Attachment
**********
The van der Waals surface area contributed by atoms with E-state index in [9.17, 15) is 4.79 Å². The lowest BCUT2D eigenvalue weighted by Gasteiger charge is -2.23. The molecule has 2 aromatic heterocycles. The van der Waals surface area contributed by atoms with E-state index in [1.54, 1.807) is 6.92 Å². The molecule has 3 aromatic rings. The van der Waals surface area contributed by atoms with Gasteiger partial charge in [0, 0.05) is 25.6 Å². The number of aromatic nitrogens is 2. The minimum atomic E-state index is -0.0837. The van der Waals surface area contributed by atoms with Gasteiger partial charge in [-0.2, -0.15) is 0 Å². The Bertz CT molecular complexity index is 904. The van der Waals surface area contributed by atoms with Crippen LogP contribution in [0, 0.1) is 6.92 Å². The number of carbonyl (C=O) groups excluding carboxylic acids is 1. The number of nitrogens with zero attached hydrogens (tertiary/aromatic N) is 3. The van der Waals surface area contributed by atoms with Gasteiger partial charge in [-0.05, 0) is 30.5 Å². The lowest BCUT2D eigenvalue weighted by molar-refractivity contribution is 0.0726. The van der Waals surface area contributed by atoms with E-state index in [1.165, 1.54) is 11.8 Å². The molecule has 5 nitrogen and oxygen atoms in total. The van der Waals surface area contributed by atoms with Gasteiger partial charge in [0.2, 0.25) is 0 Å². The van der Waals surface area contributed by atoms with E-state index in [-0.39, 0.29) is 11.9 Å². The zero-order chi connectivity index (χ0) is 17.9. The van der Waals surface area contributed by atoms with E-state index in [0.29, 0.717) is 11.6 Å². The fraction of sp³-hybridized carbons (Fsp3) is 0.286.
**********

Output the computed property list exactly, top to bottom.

The van der Waals surface area contributed by atoms with E-state index in [9.17, 15) is 4.79 Å². The lowest BCUT2D eigenvalue weighted by Gasteiger charge is -2.23. The molecule has 2 aromatic heterocycles. The van der Waals surface area contributed by atoms with E-state index in [1.54, 1.807) is 6.92 Å². The molecule has 3 aromatic rings. The van der Waals surface area contributed by atoms with Gasteiger partial charge in [0, 0.05) is 25.6 Å². The number of aromatic nitrogens is 2. The minimum atomic E-state index is -0.0837. The van der Waals surface area contributed by atoms with Gasteiger partial charge in [-0.2, -0.15) is 0 Å². The Bertz CT molecular complexity index is 904. The van der Waals surface area contributed by atoms with Crippen LogP contribution in [0, 0.1) is 6.92 Å². The number of carbonyl (C=O) groups excluding carboxylic acids is 1. The number of nitrogens with zero attached hydrogens (tertiary/aromatic N) is 3. The van der Waals surface area contributed by atoms with Gasteiger partial charge in [-0.05, 0) is 30.5 Å². The lowest BCUT2D eigenvalue weighted by molar-refractivity contribution is 0.0726. The van der Waals surface area contributed by atoms with E-state index in [1.165, 1.54) is 11.8 Å². The molecule has 5 nitrogen and oxygen atoms in total. The van der Waals surface area contributed by atoms with Gasteiger partial charge in [0.2, 0.25) is 0 Å². The van der Waals surface area contributed by atoms with E-state index in [-0.39, 0.29) is 11.9 Å². The zero-order chi connectivity index (χ0) is 17.9. The van der Waals surface area contributed by atoms with E-state index in [0.29, 0.717) is 11.6 Å². The fraction of sp³-hybridized carbons (Fsp3) is 0.286.